We were told that the local Kurdish authorities have now begun to close the borders to new waves of refugees, leaving them with no place to seek asylum and safety.  There are approximately 120,000 refugees in Ankawa (a Christian suburb of Erbil, in Iraqi Kurdistan) who are now living in one-room cubicles (called caravans) about the size of a camper-trailer.  In many shelters two caravans are joined by a common bathroom, while in other shelters there are only public bathrooms and showers.  Many people are sick with colds and other ailments, due to the unusually cold winter this year and the precarious living situations.  Some family trailers house 8-12 family members, and in one we were told that 26 people from a single extended family are living in a single caravan, an almost unbearable situation. 

The largest camp – the Ankawa Mall – is home to 400 families, approximately 1700 persons.  Creatively they have set aside a space that serves as a kind of coffee house where people can rest and enjoy a game of dominoes. Both of us were soundly beaten! The Dominican sisters of St. Catherine are working with two priests and a brother of another congregation in a new neighbourhood on the outskirts of Erbil where 200 newly built houses are being rented to accommodate refugee families. 

Unfortunately they are not completely free from the danger of violence in their new environment.  A suicide bomber, a fundamentalist Kurdish Muslim, blew himself up inside Erbil some weeks ago, stoking the fear that even within the boundaries of their 'new home' as refugees, they cannot be totally safe.  It is estimated that about 18% of Kurdish Muslims are members of a fundamentalist sect.

The psychological and mental toll on these refugees is worrisome, given that the future is so uncertain.  In one camp we watched as thirty to forty desperate refugees protested before one of the priests working in the camps, begging for answers and relief.  The priest stood before them patiently, gently listening to their desperate cries for help, with few answers to give to their anguished demands.  The harshest pain is the stripping of their human dignity.   Their needs are simply overwhelming.  The heroism of aid workers, volunteer doctors, nurses and pharmacists, priests and sisters, many of whom are refugees themselves, is incredibly moving in such circumstances. 

The Yazidi refugees, many of whom are being cared for by Church aid agencies, suffer an added burden, of being considered by many of their neighbours as devil-worshippers.  The Church has called on Muslim leaders to be more forthright in denouncing the use of religion as a pretext for violence.  While some claim that Islam is a religion of peace, others say that it is a religion born in violence and that it will not stop until all 'unbelievers' are converted or destroyed.  Moderate Muslims, however, have bravely stood alongside their Christian and Yazidi neighbours, sharing in their struggles and offering aid to the refugees.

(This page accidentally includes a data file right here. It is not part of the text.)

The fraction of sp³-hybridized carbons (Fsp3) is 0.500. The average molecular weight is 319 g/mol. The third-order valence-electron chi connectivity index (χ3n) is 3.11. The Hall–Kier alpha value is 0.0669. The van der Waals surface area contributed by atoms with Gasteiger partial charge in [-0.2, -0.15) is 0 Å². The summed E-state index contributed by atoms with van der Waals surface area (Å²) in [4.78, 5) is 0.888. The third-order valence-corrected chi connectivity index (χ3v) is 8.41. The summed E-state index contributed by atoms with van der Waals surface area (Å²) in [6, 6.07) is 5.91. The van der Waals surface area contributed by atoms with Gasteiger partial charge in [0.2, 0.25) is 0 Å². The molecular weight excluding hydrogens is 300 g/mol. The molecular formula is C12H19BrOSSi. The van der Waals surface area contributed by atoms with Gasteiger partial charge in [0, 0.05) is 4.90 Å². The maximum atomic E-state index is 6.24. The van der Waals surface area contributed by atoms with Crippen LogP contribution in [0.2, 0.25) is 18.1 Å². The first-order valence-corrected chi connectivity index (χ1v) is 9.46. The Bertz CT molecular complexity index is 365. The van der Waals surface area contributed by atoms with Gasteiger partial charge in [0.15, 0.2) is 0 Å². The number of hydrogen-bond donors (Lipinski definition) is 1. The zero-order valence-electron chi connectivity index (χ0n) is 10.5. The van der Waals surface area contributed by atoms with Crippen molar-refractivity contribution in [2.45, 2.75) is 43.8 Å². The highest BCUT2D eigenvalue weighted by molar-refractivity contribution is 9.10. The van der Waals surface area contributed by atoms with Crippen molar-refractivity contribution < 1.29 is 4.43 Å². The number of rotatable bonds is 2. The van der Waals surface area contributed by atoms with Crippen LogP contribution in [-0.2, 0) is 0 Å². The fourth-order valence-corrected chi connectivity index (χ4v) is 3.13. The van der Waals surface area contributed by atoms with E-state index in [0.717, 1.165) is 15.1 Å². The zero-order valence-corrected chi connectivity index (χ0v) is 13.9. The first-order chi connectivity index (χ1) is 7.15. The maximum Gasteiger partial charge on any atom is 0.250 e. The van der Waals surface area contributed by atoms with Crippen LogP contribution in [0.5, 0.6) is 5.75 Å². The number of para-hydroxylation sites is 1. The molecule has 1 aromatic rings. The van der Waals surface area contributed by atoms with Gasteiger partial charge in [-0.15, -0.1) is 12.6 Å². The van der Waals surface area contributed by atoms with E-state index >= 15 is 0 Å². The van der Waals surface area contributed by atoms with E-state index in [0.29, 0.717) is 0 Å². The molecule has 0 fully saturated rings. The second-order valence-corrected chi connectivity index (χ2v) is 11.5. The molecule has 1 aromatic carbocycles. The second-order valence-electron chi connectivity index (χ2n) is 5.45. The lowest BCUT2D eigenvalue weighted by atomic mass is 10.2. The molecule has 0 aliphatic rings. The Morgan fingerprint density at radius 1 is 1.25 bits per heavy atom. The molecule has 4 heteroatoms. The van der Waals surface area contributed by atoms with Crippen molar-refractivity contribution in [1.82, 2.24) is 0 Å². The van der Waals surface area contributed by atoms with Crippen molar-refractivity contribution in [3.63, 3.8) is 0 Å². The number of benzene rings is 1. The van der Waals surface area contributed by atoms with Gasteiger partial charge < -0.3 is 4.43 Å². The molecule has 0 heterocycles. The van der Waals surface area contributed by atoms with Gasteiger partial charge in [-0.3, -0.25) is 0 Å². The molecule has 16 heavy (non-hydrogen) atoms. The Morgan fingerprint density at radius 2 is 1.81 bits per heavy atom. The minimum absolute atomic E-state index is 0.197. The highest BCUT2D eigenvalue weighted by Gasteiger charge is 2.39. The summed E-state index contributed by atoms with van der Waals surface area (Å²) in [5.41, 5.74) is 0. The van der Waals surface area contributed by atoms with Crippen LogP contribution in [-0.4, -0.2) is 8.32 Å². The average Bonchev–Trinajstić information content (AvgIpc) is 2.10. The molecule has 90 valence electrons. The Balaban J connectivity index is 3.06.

Few Iraqis trust the Western nations, demanding that they must assume their responsibility for this crisis, even as the war games for control of the region's vast oil reserves continue.  Muslim fundamentalism, backed by money from Saudi Arabia and Qatar, uses the greed and economic voraciousness of the West as a pretext for their own self-serving and violent aims. 

We happened to be in Iraq at the time of the brutal massacre at the Charlie Hebdo studio in Paris.  The “I am Charlie” campaign has reverberated throughout Iraq and surrounding countries. This will only lead to more violence.  One Iraqi Dominican sister commented to us: ‘As they march in Paris for freedom of expression, we are the ones being killed in retaliation for the cartoons.’  The Dominican friars in Ankawa held a two hour prayer vigil in solidarity with the victims of the Paris massacre, while echoing Pope Francis' plea for prudent restraint.  Freedom of expression is not a 'right' disconnected from social justice, non-violence and ethical responsibility.  Meeting offense with more offense will lead to more violence.  We Christians must show that non-violence has the power to change the world and issue in a new era of peace.   

Many talked of Westerners who are joining ISIS and other international jihadist groups. Though we cannot always stop the radicalised young from setting off to the Middle East, it does not seem constructive to punish or arrest those who return to the West, disillusioned by the violent and extremist expressions of Islam. We must welcome the young home and help them to be healed of the wounds of war. Only education and the pursuit of justice will defeat fundamentalism.  In the end, those who return home disillusioned by the violence of ISIS may be the best preachers to other young who are tempted to join these violent groups.

Access to schools and universities is seen as one of the important and urgent steps needed in order to stem the rise of violent fundamentalism.  One bishop in Iraqi Kurdistan said that thirty to forty universities and a number of hospitals are desperately needed if they are to stem the flight of all persecuted Iraqis to other countries. 

What Hope?

The question that constantly haunted us during this visit was: How can our brothers and sisters in Iraq keep hope alive? We were often told that in Arabic there are two words for hope. ‘Amal’ is the everyday optimism that things will go well. ‘Raja’ is a deeper hope, based on our trust in someone, above all God. Most of these Christians have lost all ‘amal.’ They see no future at all except sad exile in foreign lands. A bishop told us that even the babies in the womb were longing to go.